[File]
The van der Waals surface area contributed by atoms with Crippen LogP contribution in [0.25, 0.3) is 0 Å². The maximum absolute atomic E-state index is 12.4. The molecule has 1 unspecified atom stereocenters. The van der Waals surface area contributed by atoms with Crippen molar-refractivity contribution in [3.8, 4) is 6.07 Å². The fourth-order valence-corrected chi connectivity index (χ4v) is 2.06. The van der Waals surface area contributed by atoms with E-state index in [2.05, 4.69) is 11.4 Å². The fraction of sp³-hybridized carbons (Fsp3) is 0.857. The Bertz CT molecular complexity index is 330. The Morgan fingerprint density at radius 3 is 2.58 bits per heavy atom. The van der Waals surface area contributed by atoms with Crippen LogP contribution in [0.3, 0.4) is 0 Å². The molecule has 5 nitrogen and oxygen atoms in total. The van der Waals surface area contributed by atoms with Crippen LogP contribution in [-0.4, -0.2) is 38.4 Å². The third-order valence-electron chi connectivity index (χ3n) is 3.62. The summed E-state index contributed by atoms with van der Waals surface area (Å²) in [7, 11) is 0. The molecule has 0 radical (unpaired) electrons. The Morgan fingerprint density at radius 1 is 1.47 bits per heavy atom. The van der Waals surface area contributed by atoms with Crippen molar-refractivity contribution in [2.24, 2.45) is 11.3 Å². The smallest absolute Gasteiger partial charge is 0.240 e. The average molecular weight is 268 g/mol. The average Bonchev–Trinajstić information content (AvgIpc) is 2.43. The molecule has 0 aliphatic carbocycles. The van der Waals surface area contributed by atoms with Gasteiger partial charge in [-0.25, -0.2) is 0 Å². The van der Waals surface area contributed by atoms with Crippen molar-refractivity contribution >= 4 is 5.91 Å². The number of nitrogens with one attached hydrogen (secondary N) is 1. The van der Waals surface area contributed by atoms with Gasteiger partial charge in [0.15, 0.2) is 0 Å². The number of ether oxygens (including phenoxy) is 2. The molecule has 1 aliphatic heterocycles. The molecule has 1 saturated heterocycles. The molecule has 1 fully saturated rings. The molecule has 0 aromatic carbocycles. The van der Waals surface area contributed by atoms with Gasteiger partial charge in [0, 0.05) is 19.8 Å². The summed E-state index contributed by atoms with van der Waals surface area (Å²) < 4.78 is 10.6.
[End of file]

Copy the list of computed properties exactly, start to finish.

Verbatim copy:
The van der Waals surface area contributed by atoms with Crippen LogP contribution in [0.25, 0.3) is 0 Å². The maximum absolute atomic E-state index is 12.4. The molecule has 1 unspecified atom stereocenters. The van der Waals surface area contributed by atoms with Crippen molar-refractivity contribution in [3.8, 4) is 6.07 Å². The fourth-order valence-corrected chi connectivity index (χ4v) is 2.06. The van der Waals surface area contributed by atoms with E-state index in [2.05, 4.69) is 11.4 Å². The fraction of sp³-hybridized carbons (Fsp3) is 0.857. The Bertz CT molecular complexity index is 330. The Morgan fingerprint density at radius 3 is 2.58 bits per heavy atom. The van der Waals surface area contributed by atoms with Crippen LogP contribution in [0.3, 0.4) is 0 Å². The molecule has 5 nitrogen and oxygen atoms in total. The van der Waals surface area contributed by atoms with Crippen LogP contribution in [-0.4, -0.2) is 38.4 Å². The third-order valence-electron chi connectivity index (χ3n) is 3.62. The summed E-state index contributed by atoms with van der Waals surface area (Å²) in [7, 11) is 0. The molecule has 0 radical (unpaired) electrons. The Morgan fingerprint density at radius 1 is 1.47 bits per heavy atom. The van der Waals surface area contributed by atoms with Crippen molar-refractivity contribution in [2.24, 2.45) is 11.3 Å². The smallest absolute Gasteiger partial charge is 0.240 e. The average molecular weight is 268 g/mol. The average Bonchev–Trinajstić information content (AvgIpc) is 2.43. The molecule has 0 aliphatic carbocycles. The van der Waals surface area contributed by atoms with Gasteiger partial charge in [-0.25, -0.2) is 0 Å². The van der Waals surface area contributed by atoms with Crippen molar-refractivity contribution >= 4 is 5.91 Å². The number of nitrogens with one attached hydrogen (secondary N) is 1. The van der Waals surface area contributed by atoms with Gasteiger partial charge in [0.15, 0.2) is 0 Å². The number of ether oxygens (including phenoxy) is 2. The molecule has 1 aliphatic heterocycles. The molecule has 1 saturated heterocycles. The molecule has 1 fully saturated rings. The molecule has 0 aromatic carbocycles. The van der Waals surface area contributed by atoms with Gasteiger partial charge in [0, 0.05) is 19.8 Å². The summed E-state index contributed by atoms with van der Waals surface area (Å²) < 4.78 is 10.6.